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Tracking delegated projects

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  • Tracking delegated projects

    I am struggling with how to track delegated projects. I am a manager in a software company. I am responsible for dozens of projects at one time (directly and indirectly). I use Outlook, and I use the Netcentrics plug-in.

    Here is a sample scenario. I have delegated a project to a team member. Do I create a W/F task for the entire project? If I want updates on particular tasks as the project rolls forward, do I just add my questions to an @Agenda list for the project manager of the delegated project?

    Just looking forward some hints from others on how they have successfully used GTD for delegated projects.

    Thanks in advance.

  • #2
    @WaitingFor is a wonderful thing

    I don't tend to distinguish between my projects and delegated projects - purely because anything I delegate I still need to be involved in - even if it's only seeing the results.

    The way I tend to work (also using the NetCentrics add-in) is:

    Project = 3000 - Research Project A
    (where 3000 is the study number at our company)

    Under that project, I normally have a series of actions - but if it's a delegated project, I'll normally just have one action (for the person it's delegated to):

    Bob Jones (18/06/07) Update on 3000 - Research Project A
    (tagged @WaitingFor)

    This way, I can review all the projects (and waiting fors) in my (ahem) not-so-weekly review, and since all the projects are in one place (and in one format) I find it easier to view and act.

    Hope this makes some sort of sense




    • #3
      My interpretation of GTD is that a waiting for item is something that does not have a next action. If you are responsible for the delegated project and need to follow up on it, then you are going to want to have a next action on it. Therefore, I would put it on my active project list and set a next action depending on your management style. If you want to ask the team member for an update in two weeks, that NA would go into the tickler or calendar. If you know you are going to have a meeting with that person within an appropriate amount of time, the update can go onto your agenda for that person. If you expect to be sent a status update by Friday, then that could go on the waiting for list and/or you could set a reminder (calendar or tickler) to request it one day later in case it is not received. It seems like giving the person the responsibility to update you and then following up on it if it does not happen would be the most efficient from your perspective. It also allows the team member to get their thoughts organized for the update rather than being surprised by you sticking your head in their door and asking for an impromptu update.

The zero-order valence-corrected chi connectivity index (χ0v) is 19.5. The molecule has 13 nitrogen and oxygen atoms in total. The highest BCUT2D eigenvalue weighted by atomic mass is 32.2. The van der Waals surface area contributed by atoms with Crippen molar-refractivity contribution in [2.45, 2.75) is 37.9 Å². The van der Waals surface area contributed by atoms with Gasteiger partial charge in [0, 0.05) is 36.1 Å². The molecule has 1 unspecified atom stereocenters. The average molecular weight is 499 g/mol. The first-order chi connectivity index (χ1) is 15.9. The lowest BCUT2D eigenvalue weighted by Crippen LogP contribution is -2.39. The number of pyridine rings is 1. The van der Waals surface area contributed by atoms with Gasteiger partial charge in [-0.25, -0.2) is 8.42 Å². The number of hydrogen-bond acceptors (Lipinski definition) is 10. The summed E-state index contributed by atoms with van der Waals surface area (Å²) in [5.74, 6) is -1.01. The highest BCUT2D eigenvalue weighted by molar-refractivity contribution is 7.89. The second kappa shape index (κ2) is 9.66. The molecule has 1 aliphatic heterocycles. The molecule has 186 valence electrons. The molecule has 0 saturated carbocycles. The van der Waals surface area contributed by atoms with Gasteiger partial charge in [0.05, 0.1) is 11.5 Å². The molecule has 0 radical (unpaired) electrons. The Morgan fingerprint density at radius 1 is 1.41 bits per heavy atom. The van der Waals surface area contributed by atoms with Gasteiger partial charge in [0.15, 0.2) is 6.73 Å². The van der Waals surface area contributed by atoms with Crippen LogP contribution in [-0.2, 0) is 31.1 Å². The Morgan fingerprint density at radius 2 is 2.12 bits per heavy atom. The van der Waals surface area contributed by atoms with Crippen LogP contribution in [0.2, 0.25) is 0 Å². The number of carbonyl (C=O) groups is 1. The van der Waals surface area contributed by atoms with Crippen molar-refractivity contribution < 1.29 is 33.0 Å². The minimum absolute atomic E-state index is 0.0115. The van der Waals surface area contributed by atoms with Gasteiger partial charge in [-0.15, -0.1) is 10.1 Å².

• #4
        For me, the notation on your @WF list that indicates you've delegated the project is the NA placeholder on your list.

        I agree that if you've delegated an entire project, you're going to want regular updates. When you delegated the project (or as soon afterward as possible), I would sit down with the person, come to agreement on how often they should provide an update, and indicate how you want the update (in a standing meeting, in an email, etc.) and what information you want. If you or your organization provides a template of the information you want, so much the better. You will get a better status this way than you will with an impromptu request by email or in person.


        • #5
          Delegated Projects

          I too am a manager in a software company and I manage 7 direct reports and about a dozen matrixed reports, partner resources and consultants. I currently have work related projects on my plate. I set up each as a project within the Outlook/Netcentrics add-in and for delegated projects I simply set the custom "Delegated To" field to the appropriate person. My next action on each project is generally an @Waiting For or an @Agenda. (Of the 118 projects only 24 belong only to me).

          I track the progress in the notes section of the project item in outlook. This seems to work reasonably well for me.